Tim said...

Steve, first I am so thrilled (and it's just so perfect) you're here. At the risk of embarrassing us both, I hope you know how much I love and admire you as my brother and colleague.

Knowing you as I do, I am confident in heart, spirit, and mind, God is indeed doing great things while you stand still. What you're seeing--and that rumbling of expectation you feel down in the depths--are early signs of seas parting. You've been on the sea-brink before; you know how He does things. Bit by bit, the signals start to coalesce into something beyond anything you imagined to become a thing greater than you ever anticipated.

Here are two favorite verses that always keep me encouraged when I'm in standing still mode:

"See, I am doing a new thing! Now it springs up; do you not perceive it? I am making a way in the desert and streams in the wasteland." (Isaiah 43.19)

And, "Oh, the depth of the riches of the wisdom and knowledge of God! How unsearchable his judgments and his paths beyond tracing out!" (Romans 11.33)

While we stand still, mysteries swirl around us and our eyes of faith see God's handiwork even in the most inscrutable of them. It's a magnificent sight to behold--as wondrously strange as the leaves changing colors before our eyes. (I love your imagery of "the season's change to the darker time, burnishing it with gold," BTW.)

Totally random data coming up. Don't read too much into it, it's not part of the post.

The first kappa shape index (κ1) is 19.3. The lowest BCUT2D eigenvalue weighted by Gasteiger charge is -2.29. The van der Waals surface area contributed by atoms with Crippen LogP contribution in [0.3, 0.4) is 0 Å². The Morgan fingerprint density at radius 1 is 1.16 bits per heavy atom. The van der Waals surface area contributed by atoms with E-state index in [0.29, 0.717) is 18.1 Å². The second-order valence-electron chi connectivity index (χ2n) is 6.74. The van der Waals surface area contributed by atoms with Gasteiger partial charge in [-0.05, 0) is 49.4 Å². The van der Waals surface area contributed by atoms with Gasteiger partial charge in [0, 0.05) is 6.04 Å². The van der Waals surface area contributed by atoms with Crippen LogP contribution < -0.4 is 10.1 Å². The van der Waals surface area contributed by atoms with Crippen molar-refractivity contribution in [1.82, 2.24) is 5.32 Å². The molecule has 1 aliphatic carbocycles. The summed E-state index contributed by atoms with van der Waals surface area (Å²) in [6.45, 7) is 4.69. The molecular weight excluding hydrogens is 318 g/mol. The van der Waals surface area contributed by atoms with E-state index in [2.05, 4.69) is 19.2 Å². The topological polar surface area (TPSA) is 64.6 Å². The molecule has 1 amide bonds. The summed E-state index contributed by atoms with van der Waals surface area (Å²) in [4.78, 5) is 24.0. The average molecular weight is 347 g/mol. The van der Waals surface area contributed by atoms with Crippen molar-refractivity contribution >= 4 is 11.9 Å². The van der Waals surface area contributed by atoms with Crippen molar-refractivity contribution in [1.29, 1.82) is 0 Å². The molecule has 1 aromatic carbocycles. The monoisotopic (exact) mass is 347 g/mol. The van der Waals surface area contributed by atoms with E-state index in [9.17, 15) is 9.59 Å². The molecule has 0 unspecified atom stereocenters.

I'm standing and watching with you, Steve, knowing the day is soon coming when we'll say, "It's the Lord's doing and it is marvelous in our eyes!"

Blessings always,

PS: No plans right now on the books, but the next time Walt and I are in Paris, we'll have to figure how we can get together.

Anonymous said...

What an excellent theme this week, Tim. You have reminded me of Psalm 46.10--I once saw a very moving little prayer/meditation based on this verse:
"Be still and know that I am God
Be still and know that I am
Be still and know
Be still
When I didn't have enough teachers this year I put it in God's hands--told Him it was His program--and then they fell out of the sky. :) Well, something like that.
It seems, actually, that much of my life these days can only be placed in God's hands.

Tim said...

I'd never seen that prayer, Missy. Thank you for it. It's so true and lovely--and easy to remember.

As i was writing this, I kept trying to avoid saying God "forces" us to the edge of the sea. (I need to go back and look at it; I probably said it anyway.) Some of us get uneasy attributing moments of hardship and helplessness to God. Yet I believe He often leads us to places where He's the only place we can turn--places like where you were with finding teachers.

I think putting our problems in God's hands is the key to stillness in this regard. I requires great discipline though. My pastor in California used to tell us if we give things to God, panic and take them back, panic because we've got them again and give them back to Him, and so on, eventually we'll drop the problem in the shuffle and wind up with a bigger mess than when we started. As your example points us, once we give Him our problem, best to let it be and let Him handle it.

Thanks so much for this.

Be still and blessed,